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The Weekend Neos Kosmos : 8 April 2017
DIGITAL.NEOSKOSMOS.COM THE WEEKEND NEOS KOSMOS | SATURDAY 8 APRIL 2017 27 SPORT that's where as a referee you need to keep talking to yourself and say ok, you've missed it. Sharpen up. Don't make it up, don't try and equalise the free-kick tally." A common spectacle at all levels of the game these days is the sight of the referee stopping the game to come over to the bench to have discussions with bench that's criticising the ref. Milas agrees there are coaches and clubs who deliberately try and pressure the referee by accusing them of giving the other side too many frees or their own side insufficient frees. He sees it often with clubs targeting younger referees in particular. "So many clubs will try and berate you screaming and yelling. The second you hear that, we call that a 'headache'. You have to get rid of the headache." "It's like a cancer, it will start from the bench and spread through the team… So if you can quell the coach... we ask the linesman closest to the coach ‘Ask him to settle down, tell him what's going to happen.' In my case it's, 'If Hary comes across you're gone’. We give them three strikes and they're out." PHOTO: VICSPORT watching." What's rewarding for Milas is to go on to a park, referee a good game, and try and make as few mistakes as possible, which he admits is not always possible. "You know when a referee has missed something and that's when people in the grandstand have all yelled and screamed and you think, "What have I missed?" And when you look at your assistant ref and they're shrugging their shoulders and you're looking at yourself and coaches are yelling and screaming, and you know what? I have just missed something and I have no idea what it is… and that happens. And you try not to make it up and not to even up the score by awarding a cheap free kick as most people think we do: 'Hary that was a payback'... It's not. And Milas has seen numerous changes to the refereeing profession over the course of his career. "Education and training of referees, the fitness of referees has changed exponentially. If you're not fit players know it. Ninety eight per cent of them are young fellas that can keep up with play. On average we cover 9-12 km per game. You make a decision at the 90th minute, that's when most penalites come, because all the players are tired, lethargic and have run out of legs. The ref needs to be in that box up with play for that key decision. "Laws of Game knowledge, the way the players communicate and the relationships between clubs and refs have changed as well. We have a lot of meetings with clubs so they understand how we think as well." When asked what advice he would give to his younger self when he was starting out as a referee, Milas says, "Be true to yourself. Don't second guess yourself. Make a decision even if it's wrong or right, because people don't know. They don't know the rules of the game. They've seen something, but more often than not, they don't know what they've just seen. You need to make the decision by taking a snapshot in your brain and once you've made it, just stick to it. They want a decision, rightly or wrongly, and you are the only person who's qualified and in the best position to make it." Postecoglou to return to club football after Socceroos World Cup campaign It's been a busy social week for Socceroos boss Ange Postecoglou. Last night the coach revisited his roots when he was special guest at his former club South Melbourne FC's jersey night held at the newly constructed Lakeside social club. The event followed a gala dinner in Sydney on Wednesday night when one of the talking points was Ange's future career as a coach. During a public forum at the Australian Football Institute event hosted by football media personality Les Murray, Postecoglou indicated that after the World Cup in 2018 it would be time to move on from his position as Socceroos boss. The end of the Russia 2018 World Cup will mark the end of Postecoglou's five-year contract as coach of the Socceroos, an appointment he took up in PHOTO: AAP /LUKAS COCH 2013 replacing then-coach Holger Osieck. Since then, the 51-year-old has coached the Socceroos in 36 games for 17 wins, 12 losses, and seven draws, with the highlight being the 2015 AFC Asian Cup win in Australia. Eight of those losses came in 2014 and included matches to higher-ranked opponents in preparation for and during the 2014 World Cup finals. This year the Socceroos will play another seven matches (at least) all bar one of which are in competition. If the team makes it to the World Cup finals next year and through to the knockout stages, Postecoglou will approach the 50-game milestone as a Socceroos coach, and presumably Postecoglous' stocks as a coach would soar. He has commented in the past that when he completes his tenure as the Socceroos boss he would like to return to club coaching abroad. Postecoglou has previously coached at club level in Greece in 2008 with Panachaiki, but would most likely receive offers from bigger clubs if the Socceroos perform well over the next 15 months. FFA delays congress expansion after failing to reach agreement GEORGE STOGIANNOU The FFA has announced a delay in the expansion of its congress after its own preferred model of an expanded congress failed to garner the necessary support to pass by the initial deadline of 31 March. The congress has the power to elect the FFA's independent board and to change the constitution, and FFA has been under pressure from FIFA and the AFC to expand its current congress of 10 votes to incorporate greater representation of various stakeholders in the game in this country. The current congress of 10 votes is comprised of nine votes from the member federations and one vote from the A-League clubs. The FFA board doesn't have a vote. Neos Kosmos wishes to publish a correction and apology for an incorrect statement published in Saturday's 1 April edition, under the heading "FFV Elects Three Female Board Members." The FFA's preferred model of an expanded congress was for 13 votes comprised of nine from the member federations, three from the A-League clubs and one from the Professional Footballers Association (PFA). This model failed to get the 75 per cent agreement necessary to pass at an EGM. It has been reported on The World Game website that the A-League clubs wanted a 16-vote congress with nine votes for the member federations, five votes for the ALeague clubs and two votes for the PFA. Interestingly, no mention of the newly formed NPL club association (Association of Australian Football Clubs - AAFC) was included in the FFA's preferred model or the model proposed by the A-League clubs. AAFC chair- At the FFV Annual General Meeting on Monday 27 March 2017, the 28 members of the FFV voted for four directors, from six candidates. The successful board directors are: Antonella Care Ionnas for four years (re- man Tom Kalas told Neos Kosmos, "We're disappointed with the FFA delaying the congress meeting as there are many issues to work through and then to agree upon necessary changes that are needed to improve the football ecosystem in Australia." When asked how confident he was that the AAFC would eventually be included in FFA's expanded congress, Kalas replied, "FIFA has contacted the FFA and 'requested that the AAFC needs to be anchored in the congress as a key stakeholder.' Despite the delay I feel in time they will see the benefit of our inclusion." Speaking on the FFA website, FFA chairman Steven Lowy said "FFA wants to see an expanded congress for Australia that reflects the elected), Hanife Ymer for four years, Sezar Jakupi for four years (re-elected) and Reiko Okazaki for two years. Still serving another two years are the President Kimon Taliadoros and Nicholas Tsiaras. way the game is evolving in this country but also safeguards the significant progress made through the reforms of 12 years ago. "We have kept FIFA and AFC briefed on progress to date and they understand that the current congress members and other stakeholders need more time to consider these matters. "We will continue to facilitate the dialogue to push for a resolution of these discussions but all stakeholders recognise that the issues require careful examination on a number of levels. Our next annual congress meeting is due in November and we have agreed with FIFA and AFC to find a resolution with our stakeholders and to ensure there is an expanded FFA congress at our AGM in November." Contrary to the erroneous statement which appeared in last week's edition, Ken Steel is not a director of the FFV Board. Apologies for any confusion arising from last week's story.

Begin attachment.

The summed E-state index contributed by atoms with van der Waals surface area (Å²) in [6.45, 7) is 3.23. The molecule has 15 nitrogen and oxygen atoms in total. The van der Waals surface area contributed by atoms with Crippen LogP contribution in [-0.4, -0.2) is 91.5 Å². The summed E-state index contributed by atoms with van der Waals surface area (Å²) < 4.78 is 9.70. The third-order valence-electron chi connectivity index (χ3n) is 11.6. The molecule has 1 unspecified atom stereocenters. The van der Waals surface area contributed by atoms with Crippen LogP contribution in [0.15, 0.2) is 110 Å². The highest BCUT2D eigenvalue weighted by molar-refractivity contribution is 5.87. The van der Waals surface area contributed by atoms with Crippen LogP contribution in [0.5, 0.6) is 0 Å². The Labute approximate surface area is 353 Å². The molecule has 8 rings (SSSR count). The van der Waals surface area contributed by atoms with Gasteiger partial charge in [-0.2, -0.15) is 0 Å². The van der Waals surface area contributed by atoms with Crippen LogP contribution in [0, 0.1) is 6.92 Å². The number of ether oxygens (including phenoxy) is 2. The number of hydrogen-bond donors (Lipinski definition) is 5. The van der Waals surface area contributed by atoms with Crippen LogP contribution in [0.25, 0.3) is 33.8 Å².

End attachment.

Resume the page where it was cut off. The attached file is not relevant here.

1 April 2017
22 April 2017